Travel: Okayama to Kurashiki

・Take the local train from Okayama to Kurashiki (Approx 20 minutes).

Take an evening stroll around the Kurashiki Bikan Historical Quarter

The Kurashiki Bikan Historical District after the sun goes down Photo: Okayama Tourism Federation

Kurashiki prospered as a political and trade center after it came under the direct control of the Tokugawa Shogunate in 1642. Kurashiki’s fortune continued during the late 19th century and early 20th century, this time led by the textile industry. As the town escaped relatively unscathed in WWII, the mix of traditional Japanese and Western-style warehouses and mansions built along the Kurashiki River still remain. Today they are protected as part of the Bikan Historical District which attracts people from all around the world for a taste of the Japan of old. As night descends, the streets are illuminated and Kurashiki takes on a serene ambiance.

Accommodation: Ryokan Kurashiki

Ryokan Kurashiki, overlooking the canal that runs through the heart of Kurashiki’s historical district, is in one of the most picturesque locations in the district and is considered the best traditional Japanese inn experience in the area. Housed in a former sugar warehouse, all Ryokan Kurashiki’s eight rooms have a traditional architectural aesthetic with stylish accents and modern comforts such as low profile western beds. The Okuzashiki suite, tucked away within the depths of the ryokan, feels like staying in your own private villa. Exquisite seasonal kaiseki dinners, featuring the abundant produce of the Setouchi region, and beautifully presented breakfasts are a highlight. Use of a private onsen is also available by reservation.

URL: http://www.ryokan-kurashiki.jp/en/

Day 4
Kurashiki, Kibitsu Shrine and Imbe

The Kurashiki Bikan Historical Quarter by day

Take a boat ride on the canal that flows through the Kurashiki Bikan Historical District. Photo: Okayama Prefectural Tourism Federation

Kurashiki Bikan Historical District Photo: Okayama Prefectural Tourism Federation.

The Ohara Museum of Art in Kurashiki Photo: Okayama Prefectural Tourism Federation.

Kurashiki’s historical quarter is not only expertly preserved, it is also quite lively. As well as museums such as the Ohara Museum of Art with its impressive collection of internationally acclaimed masterpieces, the Kurashiki Museum of Folkcraft and Kurashiki Archaeological Museum, a wide variety of shops, cafes and eateries, from traditional to trendy, occupy many of the traditional buildings. Ivy Square, a red brick facility on the site of a former cotton mill, offers a variety of workshop activities, including Bizenyaki pottery making, one of Japan’s oldest pottery styles. Walking from place to place passing through an historically preserved cityscape offers a fascinating and historically seamless transition from one attraction to the next.

Kurashiki Momoko

Fruit desserts at Kurashiki Momoko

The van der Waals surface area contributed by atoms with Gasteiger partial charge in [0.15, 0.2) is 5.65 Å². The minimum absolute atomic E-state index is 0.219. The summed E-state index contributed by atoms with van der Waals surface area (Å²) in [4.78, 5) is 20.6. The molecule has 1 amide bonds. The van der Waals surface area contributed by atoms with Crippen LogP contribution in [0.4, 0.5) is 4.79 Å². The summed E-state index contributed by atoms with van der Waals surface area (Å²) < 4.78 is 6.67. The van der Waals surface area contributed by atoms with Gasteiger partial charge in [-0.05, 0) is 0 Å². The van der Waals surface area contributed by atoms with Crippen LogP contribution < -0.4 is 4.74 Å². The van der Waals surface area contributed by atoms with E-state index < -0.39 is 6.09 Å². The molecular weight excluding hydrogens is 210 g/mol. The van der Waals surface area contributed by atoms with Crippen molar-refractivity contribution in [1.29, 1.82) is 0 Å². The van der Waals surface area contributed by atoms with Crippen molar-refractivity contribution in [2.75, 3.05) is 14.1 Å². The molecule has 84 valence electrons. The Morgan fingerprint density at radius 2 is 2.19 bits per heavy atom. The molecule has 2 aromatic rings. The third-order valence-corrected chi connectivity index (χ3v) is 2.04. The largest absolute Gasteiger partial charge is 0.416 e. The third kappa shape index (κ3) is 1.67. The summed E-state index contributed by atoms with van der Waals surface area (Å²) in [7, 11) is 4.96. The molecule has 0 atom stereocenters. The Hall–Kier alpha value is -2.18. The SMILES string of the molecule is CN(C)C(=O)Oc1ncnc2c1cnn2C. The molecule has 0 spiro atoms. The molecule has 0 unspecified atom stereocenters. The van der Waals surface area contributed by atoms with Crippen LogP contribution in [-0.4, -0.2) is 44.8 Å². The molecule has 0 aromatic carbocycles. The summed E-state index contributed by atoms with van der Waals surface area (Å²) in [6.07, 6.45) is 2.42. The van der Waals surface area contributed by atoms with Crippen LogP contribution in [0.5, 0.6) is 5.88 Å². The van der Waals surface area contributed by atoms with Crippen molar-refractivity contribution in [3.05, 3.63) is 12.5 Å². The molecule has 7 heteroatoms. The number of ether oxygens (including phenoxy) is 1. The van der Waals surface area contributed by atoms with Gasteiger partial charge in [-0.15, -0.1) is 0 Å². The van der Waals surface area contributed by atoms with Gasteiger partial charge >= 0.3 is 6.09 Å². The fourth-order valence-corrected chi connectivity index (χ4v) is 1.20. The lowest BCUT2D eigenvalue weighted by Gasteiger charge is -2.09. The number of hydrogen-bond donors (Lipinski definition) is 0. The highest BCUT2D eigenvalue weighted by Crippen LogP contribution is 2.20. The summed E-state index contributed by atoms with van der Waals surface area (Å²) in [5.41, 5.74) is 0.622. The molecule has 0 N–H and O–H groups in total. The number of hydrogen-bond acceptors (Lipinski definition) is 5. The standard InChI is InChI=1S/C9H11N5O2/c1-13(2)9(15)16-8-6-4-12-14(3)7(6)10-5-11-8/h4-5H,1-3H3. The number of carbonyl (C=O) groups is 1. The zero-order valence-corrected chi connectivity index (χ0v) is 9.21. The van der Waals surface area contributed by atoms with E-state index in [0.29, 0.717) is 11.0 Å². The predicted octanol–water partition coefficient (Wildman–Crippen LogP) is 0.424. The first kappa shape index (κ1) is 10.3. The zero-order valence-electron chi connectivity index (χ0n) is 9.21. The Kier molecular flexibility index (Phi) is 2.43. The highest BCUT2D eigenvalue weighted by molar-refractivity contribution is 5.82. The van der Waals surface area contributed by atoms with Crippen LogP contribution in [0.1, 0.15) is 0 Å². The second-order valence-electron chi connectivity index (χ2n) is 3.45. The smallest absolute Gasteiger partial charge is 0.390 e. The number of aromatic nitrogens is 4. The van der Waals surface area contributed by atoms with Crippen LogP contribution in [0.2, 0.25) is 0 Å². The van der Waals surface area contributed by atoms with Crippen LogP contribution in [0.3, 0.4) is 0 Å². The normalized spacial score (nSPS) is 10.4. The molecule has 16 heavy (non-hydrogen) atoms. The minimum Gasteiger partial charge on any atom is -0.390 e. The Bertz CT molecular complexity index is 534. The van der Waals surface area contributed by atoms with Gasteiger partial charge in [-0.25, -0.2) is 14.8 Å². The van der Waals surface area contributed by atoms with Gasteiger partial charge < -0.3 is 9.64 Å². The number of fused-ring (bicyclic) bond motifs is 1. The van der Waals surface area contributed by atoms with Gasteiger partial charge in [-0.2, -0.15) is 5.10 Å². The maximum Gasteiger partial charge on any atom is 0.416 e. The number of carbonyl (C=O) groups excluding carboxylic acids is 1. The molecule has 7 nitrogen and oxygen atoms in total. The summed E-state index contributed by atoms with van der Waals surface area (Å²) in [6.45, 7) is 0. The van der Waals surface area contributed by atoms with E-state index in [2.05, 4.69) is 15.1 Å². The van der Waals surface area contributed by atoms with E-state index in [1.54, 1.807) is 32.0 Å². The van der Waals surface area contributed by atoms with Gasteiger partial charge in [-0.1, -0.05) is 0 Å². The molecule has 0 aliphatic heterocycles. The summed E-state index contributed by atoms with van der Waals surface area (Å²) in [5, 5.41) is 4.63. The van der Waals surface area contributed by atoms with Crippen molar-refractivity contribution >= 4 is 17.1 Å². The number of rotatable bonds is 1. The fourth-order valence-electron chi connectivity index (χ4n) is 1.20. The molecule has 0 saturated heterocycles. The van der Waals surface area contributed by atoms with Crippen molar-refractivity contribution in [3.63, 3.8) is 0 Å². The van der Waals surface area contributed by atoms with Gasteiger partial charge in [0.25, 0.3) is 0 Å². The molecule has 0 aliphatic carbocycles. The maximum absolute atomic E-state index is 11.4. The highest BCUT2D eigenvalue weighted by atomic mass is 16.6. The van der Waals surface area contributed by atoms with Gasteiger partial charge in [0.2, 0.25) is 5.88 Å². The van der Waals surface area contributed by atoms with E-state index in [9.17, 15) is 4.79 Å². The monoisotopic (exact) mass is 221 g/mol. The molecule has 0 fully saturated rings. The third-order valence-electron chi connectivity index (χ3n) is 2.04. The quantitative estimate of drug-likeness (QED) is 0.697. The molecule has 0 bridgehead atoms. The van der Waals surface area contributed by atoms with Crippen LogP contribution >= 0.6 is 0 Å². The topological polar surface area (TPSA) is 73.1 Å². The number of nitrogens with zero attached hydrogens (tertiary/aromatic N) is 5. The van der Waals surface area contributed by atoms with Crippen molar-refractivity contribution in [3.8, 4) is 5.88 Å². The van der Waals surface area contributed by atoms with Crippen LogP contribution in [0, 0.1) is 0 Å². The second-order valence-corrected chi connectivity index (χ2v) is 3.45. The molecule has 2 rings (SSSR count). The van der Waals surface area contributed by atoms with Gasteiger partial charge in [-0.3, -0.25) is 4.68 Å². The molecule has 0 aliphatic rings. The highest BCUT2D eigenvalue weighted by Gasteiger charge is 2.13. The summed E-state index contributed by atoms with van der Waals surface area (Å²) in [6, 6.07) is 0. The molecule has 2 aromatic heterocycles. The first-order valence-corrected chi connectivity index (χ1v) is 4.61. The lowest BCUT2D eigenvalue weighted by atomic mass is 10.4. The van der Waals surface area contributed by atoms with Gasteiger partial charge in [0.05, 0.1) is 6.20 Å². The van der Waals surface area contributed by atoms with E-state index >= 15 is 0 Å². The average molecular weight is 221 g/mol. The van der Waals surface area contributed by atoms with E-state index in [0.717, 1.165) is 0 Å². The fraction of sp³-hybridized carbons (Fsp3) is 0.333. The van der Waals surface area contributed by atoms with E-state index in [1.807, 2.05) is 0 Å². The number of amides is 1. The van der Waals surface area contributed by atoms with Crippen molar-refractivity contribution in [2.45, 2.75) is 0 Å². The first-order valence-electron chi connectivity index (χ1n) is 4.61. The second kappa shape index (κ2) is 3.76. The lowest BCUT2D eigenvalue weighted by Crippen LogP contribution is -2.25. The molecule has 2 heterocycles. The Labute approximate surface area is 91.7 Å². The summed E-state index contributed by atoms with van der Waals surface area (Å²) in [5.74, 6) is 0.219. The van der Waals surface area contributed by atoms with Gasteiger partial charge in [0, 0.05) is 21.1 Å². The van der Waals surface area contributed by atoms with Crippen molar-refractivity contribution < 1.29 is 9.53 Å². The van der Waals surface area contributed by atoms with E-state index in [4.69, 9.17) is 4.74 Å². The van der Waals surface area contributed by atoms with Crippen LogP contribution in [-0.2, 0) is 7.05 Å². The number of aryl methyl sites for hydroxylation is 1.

There are many places to eat around Kurashiki’s historical district, but, if you are looking for a refreshingly sweet treat, one in particular deserves a special mention. Kurashiki Momoko is very popular for its gorgeous and tasty parfaits, desserts and cakes featuring seasonal fruits, including many that are locally grown in Okayama Prefecture. Okayama’s mild climate and technical skill of its farmers have earned it the nickname of the “Kingdom of Fruit” and Kurashiki Momoko is a great place to sample some. There are four outlets to choose from, but the original “Sohonten” has an impressive collection of French Art Nouveau glassware by Émile Gallé on display.

Two hidden gems near Kurashiki and Okayama

Before heading off to your next destination, consider stopping at one of these two highly recommended - but still very much off-the-beaten-track - spots for more authentic Japanese culture.

Kibitsu Shrine

The main building of Kibitsu Shrine is built in a unique style and the way the 360m-long covered corridor that leads up to the main precinct follows the natural slope of the hill is truly impressive. The popular folk tale of Momotaro, the famous demon-slaying boy born in a peach and the, is supposedly inspired by the legend of Prince Kibitsuhiko, who is said to have defeated a great demon ogre at the exact location where the shrine in which he is enshrines stands today.

・Kibitsu Shrine is 10 minutes walk from Kibitsu Station which is approx 20 minutes from Okayama Station by local train.

Bizen Pottery Experience in Imbe

Bizen pottery has history stretching back over a thousand years, making it one of the most culturally important examples of pottery in the country. Bizen pottery does not use any glaze during the firing process. If examples of this raw, rustic art form caught your eye in galleries or restaurants during your time in Okayama, consider going to the source and visiting Imbe, the center of Bizen pottery. The Tokeido Pottery Workshop in Bizen has been producing pottery for over 500 years. This is the place to go for pottery workshops and to see authentic examples of Bizen pottery to buy as souvenirs.

・Imbe Station is approx 40 minutes from Okayama Station by local train.